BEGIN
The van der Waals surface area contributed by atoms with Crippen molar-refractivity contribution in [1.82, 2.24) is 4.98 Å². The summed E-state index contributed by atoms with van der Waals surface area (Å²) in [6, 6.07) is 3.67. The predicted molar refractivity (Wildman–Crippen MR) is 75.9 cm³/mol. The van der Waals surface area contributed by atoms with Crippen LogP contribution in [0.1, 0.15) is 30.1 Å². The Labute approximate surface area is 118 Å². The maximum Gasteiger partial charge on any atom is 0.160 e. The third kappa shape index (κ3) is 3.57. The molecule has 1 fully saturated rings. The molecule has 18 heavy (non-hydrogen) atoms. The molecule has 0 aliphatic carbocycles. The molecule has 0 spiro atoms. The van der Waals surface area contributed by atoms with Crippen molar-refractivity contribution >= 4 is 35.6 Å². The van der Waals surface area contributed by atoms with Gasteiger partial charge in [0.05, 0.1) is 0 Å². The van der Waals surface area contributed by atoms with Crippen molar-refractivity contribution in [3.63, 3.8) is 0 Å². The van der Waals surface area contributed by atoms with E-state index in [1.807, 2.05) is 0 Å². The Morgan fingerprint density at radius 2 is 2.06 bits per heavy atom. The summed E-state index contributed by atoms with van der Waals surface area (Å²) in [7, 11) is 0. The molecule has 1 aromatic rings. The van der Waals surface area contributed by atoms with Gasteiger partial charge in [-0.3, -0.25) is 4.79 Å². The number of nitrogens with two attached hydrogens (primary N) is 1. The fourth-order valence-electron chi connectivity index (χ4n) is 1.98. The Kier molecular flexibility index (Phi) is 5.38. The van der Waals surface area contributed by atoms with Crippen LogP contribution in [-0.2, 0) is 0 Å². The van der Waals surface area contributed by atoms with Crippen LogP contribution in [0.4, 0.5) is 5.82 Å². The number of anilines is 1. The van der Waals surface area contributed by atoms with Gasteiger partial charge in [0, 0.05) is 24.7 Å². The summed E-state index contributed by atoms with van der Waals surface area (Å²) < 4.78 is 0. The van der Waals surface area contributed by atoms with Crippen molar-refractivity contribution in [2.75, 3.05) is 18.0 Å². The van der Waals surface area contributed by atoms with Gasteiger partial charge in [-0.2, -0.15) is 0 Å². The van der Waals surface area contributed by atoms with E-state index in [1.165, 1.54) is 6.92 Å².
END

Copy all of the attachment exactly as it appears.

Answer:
The van der Waals surface area contributed by atoms with Crippen molar-refractivity contribution in [1.82, 2.24) is 4.98 Å². The summed E-state index contributed by atoms with van der Waals surface area (Å²) in [6, 6.07) is 3.67. The predicted molar refractivity (Wildman–Crippen MR) is 75.9 cm³/mol. The van der Waals surface area contributed by atoms with Crippen LogP contribution in [0.1, 0.15) is 30.1 Å². The Labute approximate surface area is 118 Å². The maximum Gasteiger partial charge on any atom is 0.160 e. The third kappa shape index (κ3) is 3.57. The molecule has 1 fully saturated rings. The molecule has 18 heavy (non-hydrogen) atoms. The molecule has 0 aliphatic carbocycles. The molecule has 0 spiro atoms. The van der Waals surface area contributed by atoms with Crippen molar-refractivity contribution >= 4 is 35.6 Å². The van der Waals surface area contributed by atoms with Gasteiger partial charge in [0.05, 0.1) is 0 Å². The van der Waals surface area contributed by atoms with Crippen molar-refractivity contribution in [3.63, 3.8) is 0 Å². The van der Waals surface area contributed by atoms with E-state index in [1.807, 2.05) is 0 Å². The Morgan fingerprint density at radius 2 is 2.06 bits per heavy atom. The summed E-state index contributed by atoms with van der Waals surface area (Å²) in [7, 11) is 0. The molecule has 1 aromatic rings. The van der Waals surface area contributed by atoms with Gasteiger partial charge in [-0.3, -0.25) is 4.79 Å². The number of nitrogens with two attached hydrogens (primary N) is 1. The fourth-order valence-electron chi connectivity index (χ4n) is 1.98. The Kier molecular flexibility index (Phi) is 5.38. The van der Waals surface area contributed by atoms with Crippen LogP contribution in [-0.2, 0) is 0 Å². The van der Waals surface area contributed by atoms with Crippen LogP contribution in [0.4, 0.5) is 5.82 Å². The number of anilines is 1. The van der Waals surface area contributed by atoms with Gasteiger partial charge in [0, 0.05) is 24.7 Å². The summed E-state index contributed by atoms with van der Waals surface area (Å²) < 4.78 is 0. The van der Waals surface area contributed by atoms with Crippen molar-refractivity contribution in [2.75, 3.05) is 18.0 Å². The van der Waals surface area contributed by atoms with Gasteiger partial charge in [-0.2, -0.15) is 0 Å². The van der Waals surface area contributed by atoms with E-state index in [1.165, 1.54) is 6.92 Å².